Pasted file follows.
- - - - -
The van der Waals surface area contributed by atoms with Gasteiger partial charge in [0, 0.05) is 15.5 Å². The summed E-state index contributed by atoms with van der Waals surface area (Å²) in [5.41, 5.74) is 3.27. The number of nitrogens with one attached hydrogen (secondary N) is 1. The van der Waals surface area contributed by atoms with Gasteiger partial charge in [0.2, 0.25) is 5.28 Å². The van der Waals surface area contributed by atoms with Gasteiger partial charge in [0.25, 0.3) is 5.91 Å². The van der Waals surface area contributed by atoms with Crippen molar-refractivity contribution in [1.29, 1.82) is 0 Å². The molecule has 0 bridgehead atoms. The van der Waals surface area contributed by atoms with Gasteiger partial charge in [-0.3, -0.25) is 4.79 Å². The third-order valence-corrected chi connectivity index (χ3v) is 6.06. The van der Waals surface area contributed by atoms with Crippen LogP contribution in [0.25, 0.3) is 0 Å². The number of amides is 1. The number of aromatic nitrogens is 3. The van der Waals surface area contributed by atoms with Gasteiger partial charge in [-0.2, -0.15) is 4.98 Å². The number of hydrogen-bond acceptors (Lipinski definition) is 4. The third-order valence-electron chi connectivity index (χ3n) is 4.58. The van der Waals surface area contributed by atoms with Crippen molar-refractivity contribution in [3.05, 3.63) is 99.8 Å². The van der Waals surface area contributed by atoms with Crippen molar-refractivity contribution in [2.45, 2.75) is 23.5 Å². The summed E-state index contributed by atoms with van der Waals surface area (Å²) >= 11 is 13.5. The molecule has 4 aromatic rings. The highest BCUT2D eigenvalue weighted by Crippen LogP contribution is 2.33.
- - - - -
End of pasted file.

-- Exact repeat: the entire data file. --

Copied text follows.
The van der Waals surface area contributed by atoms with Gasteiger partial charge in [0, 0.05) is 15.5 Å². The summed E-state index contributed by atoms with van der Waals surface area (Å²) in [5.41, 5.74) is 3.27. The number of nitrogens with one attached hydrogen (secondary N) is 1. The van der Waals surface area contributed by atoms with Gasteiger partial charge in [0.2, 0.25) is 5.28 Å². The van der Waals surface area contributed by atoms with Gasteiger partial charge in [0.25, 0.3) is 5.91 Å². The van der Waals surface area contributed by atoms with Crippen molar-refractivity contribution in [1.29, 1.82) is 0 Å². The molecule has 0 bridgehead atoms. The van der Waals surface area contributed by atoms with Gasteiger partial charge in [-0.3, -0.25) is 4.79 Å². The third-order valence-corrected chi connectivity index (χ3v) is 6.06. The van der Waals surface area contributed by atoms with Crippen LogP contribution in [0.25, 0.3) is 0 Å². The number of amides is 1. The number of aromatic nitrogens is 3. The van der Waals surface area contributed by atoms with Gasteiger partial charge in [-0.2, -0.15) is 4.98 Å². The number of hydrogen-bond acceptors (Lipinski definition) is 4. The third-order valence-electron chi connectivity index (χ3n) is 4.58. The van der Waals surface area contributed by atoms with Crippen molar-refractivity contribution in [3.05, 3.63) is 99.8 Å². The van der Waals surface area contributed by atoms with Crippen molar-refractivity contribution in [2.45, 2.75) is 23.5 Å². The summed E-state index contributed by atoms with van der Waals surface area (Å²) >= 11 is 13.5. The molecule has 4 aromatic rings. The highest BCUT2D eigenvalue weighted by Crippen LogP contribution is 2.33.